Mindstryke of the Midwest Defenders (my best friend Daniel’s dad) had mixed feelings about the idea and he told me so over a video connection from the Midwest Defenders’ Chicago base.
“You never know what’s going on with a reporter. Do they have an axe to grind? Or just as bad, are they basically a stalker with a notepad?”
He shook his head. The Defenders had paid money to look good during video conferences. The window behind him looked out over Chicago’s skyline and Lake Michigan. It wasn’t really what was behind him, but you couldn’t tell the difference from here.
Face hidden by his navy blue mask, he added, “The only reason I’m passing this on is because good press can’t hurt. Your team’s last outing left people confused. Nearly an entire dorm of college students were turned into monsters. The pictures taken afterward showed their bodies sprawled everywhere as if they’d died. Worse, they were in the middle of occult circles drawn on the lawn.”
He frowned. “As you might guess, we can’t tell anyone the whole story. The government doesn’t want people to know it handed off everything to the North American Wizard’s Council and that they failed, leaving you guys to pick up the pieces.
“If that becomes known, we can count on someone pointing out that The Thing That Eats wouldn’t have been in Grand Lake if you hadn’t tried to capture it.”
“So, it’s mutual coverup time?” I asked.
He drummed his fingers on the desk. “More or less. Reliquary made it clear that he’d expose everything if anyone tried to pin it all on the League, but that goes both ways.”
I sat up in my chair. “Wow, I didn’t know he liked us that much.”
Mindstryke shrugged. “Two of his students are in your group, but never mind. The reporter is Nadia Stone. There’s good reason to believe she’ll be friendly. Even if she’s not a cape, she’s got powers herself and she’s been doing a series on capes called ‘A Day in The Life Of…’ None of the others have been hit pieces. There’s a good reason to believe this won’t be either.”
I raised an eyebrow. “What kind of powers?”
He met my eyes. “I’ll let her tell you. I’m not in the habit of describing other peoples’ powers without permission unless they’re well known or supervillains.”
I thought about that. “Okay, so what can we expect? Do we show her around HQ? What does she want from us?”
A beep came from Mindstryke’s end of the connection. He looked down, either receiving mental communication or, more likely, reading something on a screen.
When he looked up, he said, “Gotta go. Don’t worry about the reporter, but don’t be stupid either. She’ll be going for personal interviews, the kind that humanize you. Control who she gets to interview. Make sure it’s people who know when to stop talking. Accelerando would be great. Captain Commando or Storm King might not be, got it?”
* * *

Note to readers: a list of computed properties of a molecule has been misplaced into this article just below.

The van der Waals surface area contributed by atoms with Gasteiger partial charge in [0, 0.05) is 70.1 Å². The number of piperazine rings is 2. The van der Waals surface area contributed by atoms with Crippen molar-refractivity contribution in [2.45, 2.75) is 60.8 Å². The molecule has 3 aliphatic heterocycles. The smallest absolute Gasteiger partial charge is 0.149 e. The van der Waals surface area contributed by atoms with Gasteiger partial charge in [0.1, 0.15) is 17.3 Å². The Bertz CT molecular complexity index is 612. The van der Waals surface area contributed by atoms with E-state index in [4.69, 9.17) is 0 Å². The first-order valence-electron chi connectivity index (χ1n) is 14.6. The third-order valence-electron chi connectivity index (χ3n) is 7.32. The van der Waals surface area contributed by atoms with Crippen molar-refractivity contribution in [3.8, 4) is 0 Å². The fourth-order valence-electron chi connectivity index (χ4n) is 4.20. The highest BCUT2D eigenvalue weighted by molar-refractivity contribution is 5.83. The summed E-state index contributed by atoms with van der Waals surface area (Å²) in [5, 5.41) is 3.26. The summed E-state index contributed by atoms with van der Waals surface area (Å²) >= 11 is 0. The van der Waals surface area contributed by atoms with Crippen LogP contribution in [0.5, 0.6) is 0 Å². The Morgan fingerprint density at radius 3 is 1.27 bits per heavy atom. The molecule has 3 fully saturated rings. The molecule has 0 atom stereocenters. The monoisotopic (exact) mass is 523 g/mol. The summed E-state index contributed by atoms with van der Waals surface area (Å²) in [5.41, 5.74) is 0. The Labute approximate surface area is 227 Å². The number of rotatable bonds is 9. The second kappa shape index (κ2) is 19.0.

That was back in October. It was November now and we’d progressed from fall’s piles of leaves to November’s bare trees and below freezing temperatures.
HQ had a better heating system since last summer’s renovations. I sat at the table in HQ’s main room feeling pleasantly warm, but staring at the computer screen.
I’d received an email from Nadia Stone at my official Heroes’ League address. It said, “Thanks again, and tell Blue good luck. Here’s the article. I hope you all enjoy it.”
I took a breath, forwarded the article to the entire Heroes’ League list including the staff and the board.
I clicked on the link and my browser opened up to “Superhumans Today,” an online magazine that I’d heard of, but never read. I poked around. The “A Day in The Life of…” series had been going since the early 2000s. I clicked through to a few of them. They weren’t interviews as much as long form essays that included interviews.
Our “A Day in The Life…” had the headline on the front page along with pictures that spanned our careers so far.
Then I bit the bullet and started reading.
A Day in The Life Of… The New Heroes’ League
By Nadia Stone
If there’s any name that evokes the image of old school heroes more than the Grand Lake Heroes’ League, I haven’t heard it. They were giants. They fought aliens, dragons, mad scientists, Nazis, and while they were at it, made time for supervillians.
Then they disappeared. Their representatives haven’t said what happened to all of them, but everyone knows that the first Captain Commando’s dead. Red Lightning disappeared in the 1960s so only the most paranoid believe he’s alive.
Two years ago, heroes with some of the same names appeared in the same gray, industrial city. After an explosion of violence that included mind controlled superheroes and the National Guard, we all learned that Red Lightning, Grand Lake’s mayor, and hundreds of superheroes and villains across the country were connected to a conspiracy that granted powers to normal people.
The conspiracy’s aims are still classified even if power juice isn’t, but it wasn’t the government that broke the story. It was the new Heroes’ League.
Who are they? How do they dare to take on the names of legends? One day can’t explain everything, but I can tell you this.
They’re all very, very young.